The stock market is the most robust and reliable avenue for long-term wealth creation.

Academia and historical data tell us this in relatively black and white terms, however, many expat investors have still experienced real losses.

Global stock markets have grown significantly over the last 10 years, yet your investments are barely beating inflation?

Or even worse, they are actually down in value?


Market performance certainly isn’t the issue, so where does this disparity come from?

Here are the top 5 reasons expats lose money investing, despite the stock market delivering positive long-term returns.

1. Bad Behaviour – Attempting to Time the Market

One of the most common mistakes investors make is trying to time the market—buying low and selling high.

While this sounds straightforward, it requires predicting market movements with precision, something that even the highest paid professional investors rarely manage.

Successful market timing requires two impossible decisions to be made correctly – when to come out of the market, and when to go back in – the likelihood of you getting one of these decisions correct is near zero, never mind both.

Unsuccessful market timing is a mistake that compounds into much bigger losses down the line, resulting in significantly worse outcomes for investors.

For example, missing just the ten best days in the market over a 40-year period can halve the returns you achieve (you can read more on market timing in our recent article here).

This highlights the importance of staying invested and avoiding the temptation to time the market.

2. More Bad Behaviour – Panic Selling During Market Downturns

Fear is a powerful emotion that often drives irrational behaviour.

But remember, nothing worth having in your life has come with linear progress.

Your career is in a better place today than it was 10 years ago. But it probably had its ups and downs along the way – if plotted on a graph, the experience wasn’t a straight line from the bottom left to the top right.

Your relationships are in a better place today than they were 10 years ago. But they had their ups and downs along the way – again, the graph would not show a straight line from the bottom left to the top right (especially if your household has had to survive through even one teenager phase!).

Investing is no different – markets tend to have larger temporary corrections every 4-6 years.

Unfortunately, this is the price of admission for generating long term returns, and it’s perfectly normal.

For example, in the last 20 years we have had:

  • The Great Financial Crisis (2008)
  • COVID (2020)
  • War in Ukraine & Rising Inflation (2022)

When markets experience these downturns, your instincts can often lead to panic selling.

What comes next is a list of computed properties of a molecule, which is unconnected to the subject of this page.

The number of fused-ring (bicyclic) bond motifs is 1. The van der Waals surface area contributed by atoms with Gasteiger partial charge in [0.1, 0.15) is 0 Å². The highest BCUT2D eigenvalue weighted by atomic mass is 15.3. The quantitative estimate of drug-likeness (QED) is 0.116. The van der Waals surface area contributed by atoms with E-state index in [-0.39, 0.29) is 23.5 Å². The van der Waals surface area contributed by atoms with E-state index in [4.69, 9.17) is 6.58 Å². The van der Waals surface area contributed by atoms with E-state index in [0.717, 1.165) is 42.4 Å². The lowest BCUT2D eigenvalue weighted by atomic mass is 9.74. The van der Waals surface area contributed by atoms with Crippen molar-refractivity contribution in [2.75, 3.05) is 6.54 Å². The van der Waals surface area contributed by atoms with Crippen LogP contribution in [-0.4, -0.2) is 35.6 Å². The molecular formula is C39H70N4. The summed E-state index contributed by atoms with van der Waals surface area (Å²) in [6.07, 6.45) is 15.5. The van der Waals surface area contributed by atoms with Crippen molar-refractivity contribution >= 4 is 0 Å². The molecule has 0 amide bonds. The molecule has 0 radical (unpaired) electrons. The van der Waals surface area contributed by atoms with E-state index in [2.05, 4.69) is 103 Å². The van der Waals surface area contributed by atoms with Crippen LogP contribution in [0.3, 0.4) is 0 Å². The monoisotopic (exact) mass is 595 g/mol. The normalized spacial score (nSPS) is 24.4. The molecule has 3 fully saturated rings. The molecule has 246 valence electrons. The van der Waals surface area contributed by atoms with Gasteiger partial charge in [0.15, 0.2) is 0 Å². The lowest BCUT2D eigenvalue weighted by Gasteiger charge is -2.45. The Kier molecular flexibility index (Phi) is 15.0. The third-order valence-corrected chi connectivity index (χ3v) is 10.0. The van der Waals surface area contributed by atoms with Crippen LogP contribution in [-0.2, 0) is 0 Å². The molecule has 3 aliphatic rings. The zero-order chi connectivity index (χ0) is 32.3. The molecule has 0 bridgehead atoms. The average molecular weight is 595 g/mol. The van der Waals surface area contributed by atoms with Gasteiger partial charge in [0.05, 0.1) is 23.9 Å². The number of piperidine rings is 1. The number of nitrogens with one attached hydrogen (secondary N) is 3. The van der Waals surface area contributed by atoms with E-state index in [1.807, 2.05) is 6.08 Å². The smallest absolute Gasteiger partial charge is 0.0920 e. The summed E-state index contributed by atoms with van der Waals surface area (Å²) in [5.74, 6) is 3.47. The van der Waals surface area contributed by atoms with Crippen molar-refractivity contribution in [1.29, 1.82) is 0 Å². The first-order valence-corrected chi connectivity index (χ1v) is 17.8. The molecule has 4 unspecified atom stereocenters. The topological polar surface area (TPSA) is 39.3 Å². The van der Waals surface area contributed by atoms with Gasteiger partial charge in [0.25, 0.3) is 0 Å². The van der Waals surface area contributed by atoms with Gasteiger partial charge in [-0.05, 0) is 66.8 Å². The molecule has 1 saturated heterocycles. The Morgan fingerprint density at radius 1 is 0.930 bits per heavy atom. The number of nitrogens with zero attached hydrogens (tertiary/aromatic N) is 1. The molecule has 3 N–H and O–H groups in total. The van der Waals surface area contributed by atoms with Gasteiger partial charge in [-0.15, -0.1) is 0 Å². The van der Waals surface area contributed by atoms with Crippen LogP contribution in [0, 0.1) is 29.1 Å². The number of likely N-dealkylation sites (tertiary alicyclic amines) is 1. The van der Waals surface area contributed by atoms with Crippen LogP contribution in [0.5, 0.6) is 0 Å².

But this behaviour is reactionary and locks in losses that prevent investors from benefiting from eventual (inevitable) recoveries.

These declines are perfectly natural (like winter coming every year), and typically last for just over 1 year on average.

Those who remain focussed on their long-term goals and why they are investing in the first place, remain invested and benefit greatly from those inevitable rebounds (especially if they are still in the accumulation phase of life and are still saving regularly and adding more money into the market during these periods).

While those who allow the “fight or flight” part of the brain to overcome them, ignore their long-term goals and allow themselves to be distracted and blown off course by short term – and ultimately irrelevant – news headlines.

The key is to have clear goals and invest with a clear purpose, which makes maintaining discipline significantly easier during these periods.

    3. Bad Investment Strategy – Overconfidence, Stock Picking, and a Lack of Diversification

    Overconfidence in one’s own ability – or someone else’s ability – to pick winning stocks can lead to concentrated portfolios, excessive risk, increased trading costs, and ultimately a detachment from the market.   

    This behaviour increases risk and transaction costs, which can erode returns.

    But most importantly, it can significantly detach you from the overall market, meaning that as the overall market delivers returns over the long term, your portfolio does something very different – and you are left behind.

    Diversification, i.e. spreading your investments across various countries, sectors, and companies, mitigates this risk. A well-diversified portfolio can absorb the impact of poor performance in any single investment, industry, or country, and provide more stable returns over time.

    And crucially, a well-diversified, portfolio will guarantee you capture the return the overall market provides.

    4. High Costs (Often Hidden)

    Many expat investors are unaware of the high costs they are exposed to.